Tuesday, July 19, 2011


Well. I am about to lose the only brick and mortar book store that's remotely convenient. Yeah. It's a Borders.

I really tried to support it more, but most of my book purchases over the last few years other than comics have been...from Barnes & Noble gift cards. And I buy my comics from, currently and I hope for many years to come, the wonderful Fantom Comics store in Union Station. (I hope for many years to come as I've had two comic stores, one of them the absolutely fantastic Crystal City Geppi's outlet that was THE best comic store, close out from under me).

What's the big deal? We can buy books online. And that's exactly it. Borders is going down the tube because it was 'a place to buy books'. Sure, the local one had a cafe...a small one with absolutely no atmosphere. This was not helped, of course, by the store's location in a particularly boring and architecturally uninteresting (at best) mall. That was the only place in the store to sit and read and while I never tried it, I'm sure that they glared people into purchasing coffee whether they wanted it or not.

Now, I have to trek a mile and a half to the Barnes & Noble. Is it any better? Slightly. Better decorated, and the back room is a children's area with seating. But it's still a place to buy books.

I'm going to stick my neck out here.

We do not need places to buy books.

Amazon has that covered. Barnes & Noble is primarily doing better than Borders because their web site can almost compete with Amazon.

We need places to experience books.

A bookstore in the 21st century can't just offer racks of books.

There has to be a real reading space, comfortable and well lit. Obviously, it has to offer wi-fi internet. Coffee and tea? Sure. In fact, some bookstores in major cities have found they got a lot of benefit from acquiring a liquor license. And that tea had better include caffeine free herbal teas and tisanes.

How about a children's reading room with bean bags and toys as well as books?

*Regular* events. Signings and readings, lots of them. And not enough has been done with the facility to get a book printed up for you right there, on the spot. Wouldn't a copy of a book with the person's name already in it make a great gift?

Knowledgeable staff who read the stock and can make recommendations. Perhaps it is time to forget about the big box book store that sells everything. When I go to a decent comic store, I expect the employees to read the stock. I expect them to remember my tastes and make recommendations. It's harder for bookstores, because they don't have customers coming back every single week for new releases. I get that. But why not make it easier by specializing? Don't be a bookstore. Be an X bookstore.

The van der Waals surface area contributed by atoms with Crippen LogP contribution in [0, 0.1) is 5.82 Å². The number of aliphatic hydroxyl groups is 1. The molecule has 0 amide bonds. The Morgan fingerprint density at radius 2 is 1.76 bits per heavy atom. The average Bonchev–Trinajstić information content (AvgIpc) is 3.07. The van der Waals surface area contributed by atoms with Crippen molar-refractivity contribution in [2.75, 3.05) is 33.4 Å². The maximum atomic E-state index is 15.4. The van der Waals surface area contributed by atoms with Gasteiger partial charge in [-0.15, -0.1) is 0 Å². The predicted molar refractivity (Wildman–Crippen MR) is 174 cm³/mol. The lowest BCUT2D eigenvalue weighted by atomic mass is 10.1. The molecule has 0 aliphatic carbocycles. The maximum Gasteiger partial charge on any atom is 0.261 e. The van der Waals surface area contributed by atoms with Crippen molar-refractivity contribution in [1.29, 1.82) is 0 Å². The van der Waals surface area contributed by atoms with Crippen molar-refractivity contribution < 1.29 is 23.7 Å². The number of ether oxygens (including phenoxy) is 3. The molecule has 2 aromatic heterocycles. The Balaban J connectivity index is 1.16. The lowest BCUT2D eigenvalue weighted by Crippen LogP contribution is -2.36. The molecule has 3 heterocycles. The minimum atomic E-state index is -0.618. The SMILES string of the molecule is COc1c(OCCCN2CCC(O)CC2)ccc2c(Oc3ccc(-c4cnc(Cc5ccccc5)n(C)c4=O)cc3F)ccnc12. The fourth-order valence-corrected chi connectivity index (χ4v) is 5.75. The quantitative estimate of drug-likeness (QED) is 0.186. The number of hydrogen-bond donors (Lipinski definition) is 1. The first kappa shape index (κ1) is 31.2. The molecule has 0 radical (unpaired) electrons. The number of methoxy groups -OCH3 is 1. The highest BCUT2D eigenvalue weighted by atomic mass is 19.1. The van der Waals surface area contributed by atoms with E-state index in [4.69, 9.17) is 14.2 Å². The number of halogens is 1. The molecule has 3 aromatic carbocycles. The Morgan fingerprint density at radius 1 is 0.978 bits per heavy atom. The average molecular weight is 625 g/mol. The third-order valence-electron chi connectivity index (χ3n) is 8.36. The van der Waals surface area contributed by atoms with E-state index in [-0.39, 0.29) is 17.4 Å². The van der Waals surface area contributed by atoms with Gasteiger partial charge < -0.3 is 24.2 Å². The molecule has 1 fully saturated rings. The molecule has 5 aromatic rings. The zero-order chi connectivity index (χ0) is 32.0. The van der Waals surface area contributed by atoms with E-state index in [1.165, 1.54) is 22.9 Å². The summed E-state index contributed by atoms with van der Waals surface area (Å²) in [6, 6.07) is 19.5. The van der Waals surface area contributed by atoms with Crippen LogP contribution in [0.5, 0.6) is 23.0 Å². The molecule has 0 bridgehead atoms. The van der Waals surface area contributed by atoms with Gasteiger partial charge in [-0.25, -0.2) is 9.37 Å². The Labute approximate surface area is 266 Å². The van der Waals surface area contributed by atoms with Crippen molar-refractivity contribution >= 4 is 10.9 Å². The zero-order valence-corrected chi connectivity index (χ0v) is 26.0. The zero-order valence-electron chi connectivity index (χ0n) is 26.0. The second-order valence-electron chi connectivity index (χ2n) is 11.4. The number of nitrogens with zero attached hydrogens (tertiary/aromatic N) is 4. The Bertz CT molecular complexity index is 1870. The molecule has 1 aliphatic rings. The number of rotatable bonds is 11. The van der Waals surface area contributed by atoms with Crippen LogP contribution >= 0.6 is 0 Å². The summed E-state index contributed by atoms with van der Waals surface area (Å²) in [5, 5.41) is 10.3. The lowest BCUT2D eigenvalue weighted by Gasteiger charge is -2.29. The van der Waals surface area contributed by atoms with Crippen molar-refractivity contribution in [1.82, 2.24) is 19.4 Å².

Above all, people need to experience books. Or they...we...really will just buy everything from Amazon.com. There needs to be a value added. Music stores are already gone. So are video stores. Maybe we can save bookstores, maybe not, but there are certainly ways we can try.


  1. I remember visiting a book store in Seattle called "The Third Place" that I absolutely loved, and not because it was a book store. It was also a great coffee shop and as I recall they had an amazing pastry shop there as well, far better stocked than any B&N cafe I've ever seen. But what also got me was the fact they sold used books (!) and they had plenty of seating for just sitting and perusing through books. They also had a philosophy. Apparently the term "The Third Place" refers to one of the three places everyone needs - a place to live, a place to work, and a place to socialize. And this store obviously worked hard to live up to that idea.

    It's a shame about Borders closing, but like you, I more often buy physical books these days with B&N gift cards, and when I go to a book store, it's because I want to sit, relax, and enjoy a nice drink.

  2. Or listen to a writer read or speak. Bookstores also need to offer space to book clubs and writer's groups.